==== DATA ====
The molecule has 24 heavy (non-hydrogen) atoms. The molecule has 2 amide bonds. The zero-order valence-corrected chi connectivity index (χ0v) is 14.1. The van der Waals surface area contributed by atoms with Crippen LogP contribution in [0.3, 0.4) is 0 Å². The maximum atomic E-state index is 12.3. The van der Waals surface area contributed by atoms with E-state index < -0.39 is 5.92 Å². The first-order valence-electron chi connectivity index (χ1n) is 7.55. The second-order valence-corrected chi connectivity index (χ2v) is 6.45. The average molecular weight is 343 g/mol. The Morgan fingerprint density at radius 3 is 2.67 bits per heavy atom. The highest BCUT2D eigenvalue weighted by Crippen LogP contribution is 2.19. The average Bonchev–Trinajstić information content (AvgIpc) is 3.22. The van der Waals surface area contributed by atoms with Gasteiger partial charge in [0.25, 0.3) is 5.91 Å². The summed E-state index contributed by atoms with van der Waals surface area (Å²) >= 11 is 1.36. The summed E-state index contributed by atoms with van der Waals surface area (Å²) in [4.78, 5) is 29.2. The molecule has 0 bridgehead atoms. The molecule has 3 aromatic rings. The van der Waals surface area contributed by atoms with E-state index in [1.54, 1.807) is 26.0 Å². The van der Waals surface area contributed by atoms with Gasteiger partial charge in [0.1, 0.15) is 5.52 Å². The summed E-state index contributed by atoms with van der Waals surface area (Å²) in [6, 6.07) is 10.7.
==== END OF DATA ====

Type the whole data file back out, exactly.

The molecule has 24 heavy (non-hydrogen) atoms. The molecule has 2 amide bonds. The zero-order valence-corrected chi connectivity index (χ0v) is 14.1. The van der Waals surface area contributed by atoms with Crippen LogP contribution in [0.3, 0.4) is 0 Å². The maximum atomic E-state index is 12.3. The van der Waals surface area contributed by atoms with E-state index < -0.39 is 5.92 Å². The first-order valence-electron chi connectivity index (χ1n) is 7.55. The second-order valence-corrected chi connectivity index (χ2v) is 6.45. The average molecular weight is 343 g/mol. The Morgan fingerprint density at radius 3 is 2.67 bits per heavy atom. The highest BCUT2D eigenvalue weighted by Crippen LogP contribution is 2.19. The average Bonchev–Trinajstić information content (AvgIpc) is 3.22. The van der Waals surface area contributed by atoms with Gasteiger partial charge in [0.25, 0.3) is 5.91 Å². The summed E-state index contributed by atoms with van der Waals surface area (Å²) >= 11 is 1.36. The summed E-state index contributed by atoms with van der Waals surface area (Å²) in [4.78, 5) is 29.2. The molecule has 0 bridgehead atoms. The molecule has 3 aromatic rings. The van der Waals surface area contributed by atoms with E-state index in [1.54, 1.807) is 26.0 Å². The van der Waals surface area contributed by atoms with Gasteiger partial charge in [0.1, 0.15) is 5.52 Å². The summed E-state index contributed by atoms with van der Waals surface area (Å²) in [6, 6.07) is 10.7.